Soon, double bear Elizabeth Kopelan is making a difference in the Macon community through her efforts to spread the positive, one card at a time.
Kopelan, a graduate of Tift College of Education and a current graduate student, began teaching 3K at the First Presbyterian Day School in the fall of 2020 amid the COVID-19 pandemic, which brought a wide wave of despair to many, including health professionals.
However, the opportunity to make a positive impact came when the father of one of Kopelan’s students turned to a teacher to share his experience as a doctor at Colosseum Northside Hospital, now Piedmont Macon-North.
“She came up to me and said,‘ Honestly, people are struggling. Is there anything we can do to make their days brighter? ”Kopelan reminded. “We decided to make postcards. I just sent them home with that student and her mom gave them to the hospital. It’s been filmed since then. “
As an educator, Kopelan wanted to note the work done by health professionals in difficult times for both professions.
“In a sense, we are both necessary workers, and people in our professions do not feel as valued as they should be, and underestimated,” Kopelan said. “It’s a thankless job, but I don’t think it should be – it shouldn’t be.”
The postcard-writing project, shown on Macon 41NBC, was a resounding success as many health professionals were thrilled with the excitement and joy of the children’s heartfelt messages. This prompted Kopelan to once again continue the tradition this school year with additional components such as posters and videos.
“Many of our parents are nurses or doctors at local hospitals, and when they came through the motor line to pick up their child, they said,‘ By the way, thank you very much, ’” Kopelan said. “They were very receptive and happy to have received the postcards, and say it makes them feel loved and respected.”
The project also allowed Kopelan to broadcast the mission of the First Presbyterian Day School, equipping students to change the world for the glory of God.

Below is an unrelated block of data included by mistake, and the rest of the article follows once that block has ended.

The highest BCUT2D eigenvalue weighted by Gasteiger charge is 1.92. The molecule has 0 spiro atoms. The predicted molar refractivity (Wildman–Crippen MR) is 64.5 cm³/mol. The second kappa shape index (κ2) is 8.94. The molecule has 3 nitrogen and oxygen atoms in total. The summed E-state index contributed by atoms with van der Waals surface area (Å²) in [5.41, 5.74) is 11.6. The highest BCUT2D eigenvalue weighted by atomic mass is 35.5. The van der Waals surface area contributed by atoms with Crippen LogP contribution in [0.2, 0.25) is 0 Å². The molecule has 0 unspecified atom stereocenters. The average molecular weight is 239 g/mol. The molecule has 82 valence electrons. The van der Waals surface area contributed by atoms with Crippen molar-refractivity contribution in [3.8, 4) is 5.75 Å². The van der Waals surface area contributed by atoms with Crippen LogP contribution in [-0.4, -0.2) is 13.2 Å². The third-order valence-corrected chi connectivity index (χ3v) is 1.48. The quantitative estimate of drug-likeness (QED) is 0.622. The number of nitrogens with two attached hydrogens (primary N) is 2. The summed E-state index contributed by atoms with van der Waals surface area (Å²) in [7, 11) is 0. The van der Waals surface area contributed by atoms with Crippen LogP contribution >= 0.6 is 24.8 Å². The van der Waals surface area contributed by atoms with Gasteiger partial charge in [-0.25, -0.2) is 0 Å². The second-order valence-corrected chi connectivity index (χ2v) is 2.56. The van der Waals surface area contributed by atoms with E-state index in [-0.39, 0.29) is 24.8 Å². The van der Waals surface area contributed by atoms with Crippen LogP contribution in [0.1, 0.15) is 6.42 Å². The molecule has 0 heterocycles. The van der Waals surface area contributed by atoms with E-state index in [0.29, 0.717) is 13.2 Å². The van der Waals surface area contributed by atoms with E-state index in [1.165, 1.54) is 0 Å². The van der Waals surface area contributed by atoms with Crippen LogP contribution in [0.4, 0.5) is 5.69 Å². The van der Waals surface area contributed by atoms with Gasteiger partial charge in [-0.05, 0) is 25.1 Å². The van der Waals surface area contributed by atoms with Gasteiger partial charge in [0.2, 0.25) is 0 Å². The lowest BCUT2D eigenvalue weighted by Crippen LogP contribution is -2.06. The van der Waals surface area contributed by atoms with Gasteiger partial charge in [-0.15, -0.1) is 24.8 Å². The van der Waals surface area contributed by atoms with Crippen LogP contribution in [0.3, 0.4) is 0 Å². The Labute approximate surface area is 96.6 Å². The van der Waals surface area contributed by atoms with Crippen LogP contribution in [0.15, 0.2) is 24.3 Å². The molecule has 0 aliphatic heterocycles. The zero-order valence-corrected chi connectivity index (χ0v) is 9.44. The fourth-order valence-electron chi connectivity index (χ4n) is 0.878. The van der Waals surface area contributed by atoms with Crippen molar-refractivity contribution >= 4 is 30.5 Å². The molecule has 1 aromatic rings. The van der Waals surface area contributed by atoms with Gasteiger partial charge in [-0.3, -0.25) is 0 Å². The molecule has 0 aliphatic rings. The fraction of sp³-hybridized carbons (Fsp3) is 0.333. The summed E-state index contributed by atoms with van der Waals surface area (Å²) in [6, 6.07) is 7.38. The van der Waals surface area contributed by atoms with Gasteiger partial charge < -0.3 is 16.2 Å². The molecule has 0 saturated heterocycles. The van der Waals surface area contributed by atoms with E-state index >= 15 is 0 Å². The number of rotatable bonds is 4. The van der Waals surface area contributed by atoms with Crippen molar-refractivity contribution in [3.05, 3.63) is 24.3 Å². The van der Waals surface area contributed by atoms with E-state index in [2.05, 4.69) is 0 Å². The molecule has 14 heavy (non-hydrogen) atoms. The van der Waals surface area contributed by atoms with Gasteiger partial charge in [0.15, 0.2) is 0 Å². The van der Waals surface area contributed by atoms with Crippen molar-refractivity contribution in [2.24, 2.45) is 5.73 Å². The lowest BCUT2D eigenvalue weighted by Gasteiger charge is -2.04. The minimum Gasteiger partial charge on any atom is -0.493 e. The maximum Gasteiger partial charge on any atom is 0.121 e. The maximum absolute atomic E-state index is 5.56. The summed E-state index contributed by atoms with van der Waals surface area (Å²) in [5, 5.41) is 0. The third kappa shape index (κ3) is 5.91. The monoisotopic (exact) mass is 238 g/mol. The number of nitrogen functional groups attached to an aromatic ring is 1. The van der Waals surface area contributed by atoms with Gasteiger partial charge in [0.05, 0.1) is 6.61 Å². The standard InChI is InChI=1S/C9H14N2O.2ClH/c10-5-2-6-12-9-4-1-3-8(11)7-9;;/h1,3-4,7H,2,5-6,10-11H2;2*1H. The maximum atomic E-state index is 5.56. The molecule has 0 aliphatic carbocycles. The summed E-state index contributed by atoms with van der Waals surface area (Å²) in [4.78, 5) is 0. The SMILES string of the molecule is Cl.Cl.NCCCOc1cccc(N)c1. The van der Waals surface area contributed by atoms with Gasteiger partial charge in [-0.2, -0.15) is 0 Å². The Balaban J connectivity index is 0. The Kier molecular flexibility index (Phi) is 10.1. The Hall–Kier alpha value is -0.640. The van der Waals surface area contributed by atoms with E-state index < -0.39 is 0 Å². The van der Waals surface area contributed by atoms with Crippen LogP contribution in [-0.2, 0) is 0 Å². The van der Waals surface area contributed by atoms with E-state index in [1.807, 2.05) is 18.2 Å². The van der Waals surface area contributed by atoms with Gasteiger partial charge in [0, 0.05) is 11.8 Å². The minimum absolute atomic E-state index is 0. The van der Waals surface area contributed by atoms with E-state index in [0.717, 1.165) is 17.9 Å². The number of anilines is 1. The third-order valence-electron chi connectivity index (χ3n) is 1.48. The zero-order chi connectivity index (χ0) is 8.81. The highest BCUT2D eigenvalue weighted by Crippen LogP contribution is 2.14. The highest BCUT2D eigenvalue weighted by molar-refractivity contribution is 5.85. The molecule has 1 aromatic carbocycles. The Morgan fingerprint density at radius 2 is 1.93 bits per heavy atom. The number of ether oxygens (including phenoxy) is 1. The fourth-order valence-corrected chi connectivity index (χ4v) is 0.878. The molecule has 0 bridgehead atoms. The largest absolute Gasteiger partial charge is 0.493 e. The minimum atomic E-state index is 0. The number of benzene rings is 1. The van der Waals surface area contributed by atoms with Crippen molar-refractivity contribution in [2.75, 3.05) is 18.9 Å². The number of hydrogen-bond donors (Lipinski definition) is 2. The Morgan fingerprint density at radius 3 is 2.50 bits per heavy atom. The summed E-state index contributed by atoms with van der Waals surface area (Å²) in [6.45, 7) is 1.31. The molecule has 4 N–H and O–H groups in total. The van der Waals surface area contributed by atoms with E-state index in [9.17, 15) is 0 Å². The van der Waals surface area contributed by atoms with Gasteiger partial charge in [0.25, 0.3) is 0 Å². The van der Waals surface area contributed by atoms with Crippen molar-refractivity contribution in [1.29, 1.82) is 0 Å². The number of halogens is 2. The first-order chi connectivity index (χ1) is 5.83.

“I think that was one way to do it. I mean, during the global pandemic, we hit rock bottom, “Copelan said.” But it was a way to reinforce the message that the Lord is near you, and that’s really comforting. ”
Kopelan cites Mercer’s experience as helpful to encourage her to give back through her passion for education and local service.
“I think Mercer has played a big part in the idea that community and school should go hand in hand,” Kopelan said. “I was able to do a few projects at Mercer and learned that it’s not just a person. We all work together to support each other. “
Dr. Jay Feng, Professor of Education and Director of M.Ed. The program at Tift College of Education, describes Kopelan as a sympathetic and caring teacher, passionate about his work.
“She is always looking for better ways to meet the needs of her students,” Dr. Feng said. “We really do our best to teach our teachers to be leaders and advocates for children, and she does just that. I had the pleasure of working with her at M.Ed. program, and she’s an outstanding student who does a very good job in my graduate school. ”
The chaplain is constantly guided by the unified force of the community and wants to convey this message to his students and others.
“I wanted to inform my students that they are not too young and not too young to make an impact that can help others,” Kopelan said. “At Mercer, everyone is trying to change the world. My community is my world, and I have to start with that – my community. “